Living Sanibel: Muscovy duck
The Muscovy duck, a wild native of Central America and northern South America, is one of only two domesticated birds that have come out of the New World (the other being the Mexican wild turkey). In the wild this duck is a lustrous, iridescent green/black color. Most of Florida’s population is from domestic stock and appears in a wide assortment of colors and patterns.
The Muscovy duck has patches of red bumpy flesh surrounding its beak, eyes, and face. Especially pronounced in the male, this warty, ungainly face looks as if the duck has just come out of a radioactive enclosure and is suffering from a bizarre mutation. This disfigurement is not abnormal, however, and is believed to pertain to attracting a mate. In Australia, where the Muscovy duck is domesticated for human consumption, this bird has been selectively bred to weigh as much as 20 pounds at harvest, nearly as large as a turkey.
In Florida, the Muscovy duck is considered a pest. It is rarely found in the wild but makes its home in urban or suburban lakes and ponds where it feeds mostly on vegetation, small fish, crustaceans, insects, and millipedes. Populations of this duck, which lays from 8 to 16 eggs and breeds throughout the year, can quickly overwhelm golf course ponds to the point where eradication companies are brought in to remove the over-abundant animals. The Florida Fish and Wildlife Conservation Commission considers the Muscovy duck a nuisance animal. A permit is required to have it removed.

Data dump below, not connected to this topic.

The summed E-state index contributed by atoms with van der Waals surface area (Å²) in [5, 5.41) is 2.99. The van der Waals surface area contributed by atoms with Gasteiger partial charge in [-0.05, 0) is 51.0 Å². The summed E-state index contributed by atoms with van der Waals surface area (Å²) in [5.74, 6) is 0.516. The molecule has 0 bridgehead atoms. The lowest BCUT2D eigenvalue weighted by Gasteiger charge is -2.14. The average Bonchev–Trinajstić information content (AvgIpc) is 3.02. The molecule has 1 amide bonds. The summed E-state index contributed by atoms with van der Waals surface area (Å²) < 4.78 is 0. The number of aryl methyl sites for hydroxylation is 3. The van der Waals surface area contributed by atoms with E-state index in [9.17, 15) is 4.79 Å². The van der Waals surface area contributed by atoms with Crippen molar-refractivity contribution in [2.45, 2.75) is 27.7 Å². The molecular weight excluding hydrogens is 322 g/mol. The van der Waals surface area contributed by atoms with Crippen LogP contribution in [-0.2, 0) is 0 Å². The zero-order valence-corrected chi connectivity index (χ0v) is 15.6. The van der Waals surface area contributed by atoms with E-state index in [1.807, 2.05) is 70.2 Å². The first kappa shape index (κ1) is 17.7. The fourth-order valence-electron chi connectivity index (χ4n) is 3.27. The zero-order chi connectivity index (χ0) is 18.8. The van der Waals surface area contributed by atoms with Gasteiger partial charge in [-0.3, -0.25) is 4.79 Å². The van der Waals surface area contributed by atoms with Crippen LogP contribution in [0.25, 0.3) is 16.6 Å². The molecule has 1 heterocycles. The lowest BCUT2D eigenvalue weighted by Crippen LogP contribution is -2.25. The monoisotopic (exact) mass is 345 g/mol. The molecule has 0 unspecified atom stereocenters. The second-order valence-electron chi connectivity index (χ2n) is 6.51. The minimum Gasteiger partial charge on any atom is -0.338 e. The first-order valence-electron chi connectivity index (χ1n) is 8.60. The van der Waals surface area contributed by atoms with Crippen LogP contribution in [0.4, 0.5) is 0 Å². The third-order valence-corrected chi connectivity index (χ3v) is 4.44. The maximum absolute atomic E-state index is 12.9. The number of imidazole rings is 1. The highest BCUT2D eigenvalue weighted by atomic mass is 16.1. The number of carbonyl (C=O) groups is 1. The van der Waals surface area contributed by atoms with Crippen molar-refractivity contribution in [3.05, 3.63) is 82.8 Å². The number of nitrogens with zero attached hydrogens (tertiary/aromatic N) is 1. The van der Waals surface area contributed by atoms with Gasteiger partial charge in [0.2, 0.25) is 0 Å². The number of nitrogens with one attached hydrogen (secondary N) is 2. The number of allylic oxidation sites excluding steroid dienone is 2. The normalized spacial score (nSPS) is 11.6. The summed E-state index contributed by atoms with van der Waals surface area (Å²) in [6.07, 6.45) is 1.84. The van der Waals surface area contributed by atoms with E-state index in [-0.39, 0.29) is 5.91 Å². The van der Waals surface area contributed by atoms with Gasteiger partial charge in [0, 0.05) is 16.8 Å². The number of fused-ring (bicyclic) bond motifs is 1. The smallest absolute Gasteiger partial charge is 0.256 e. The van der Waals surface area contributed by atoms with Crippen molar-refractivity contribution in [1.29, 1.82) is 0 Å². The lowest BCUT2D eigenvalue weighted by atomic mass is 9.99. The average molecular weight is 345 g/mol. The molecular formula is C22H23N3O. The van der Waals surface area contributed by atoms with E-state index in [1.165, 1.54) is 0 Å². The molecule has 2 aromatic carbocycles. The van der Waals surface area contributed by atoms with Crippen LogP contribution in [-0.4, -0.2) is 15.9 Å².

The Muscovy duck is not considered table fare in the United States, but it is a popular food source throughout much of the world. Its meat is less fatty than that of the domesticated mallard and has a flavor similar to beef or veal. This duck is extremely hardy, with feral populations able to withstand cold spells as low as 10 degrees Fahrenheit, despite its tropical roots. Considering the fact that the Muscovy duck is both flourishing and delicious, Florida should seriously consider a method of harvesting this large, strange-looking duck as a food source.
The Muscovy duck is taken by dogs, feral cats, alligators, bobcats and raccoons. Its eggs are eaten by water snakes and invasive lizards such as Nile monitor lizards and black iguanas. The chicks, which are born precocial (able to stand up and feed themselves within hours of being hatched), are taken by a wide array of predators, from owls to rats.
This is an excerpt from The Living Gulf Coast – A Nature Guide to Southwest Florida by Charles Sobczak. The book is available at all the Island bookstores, Baileys, Jerry’s and your favorite online sites.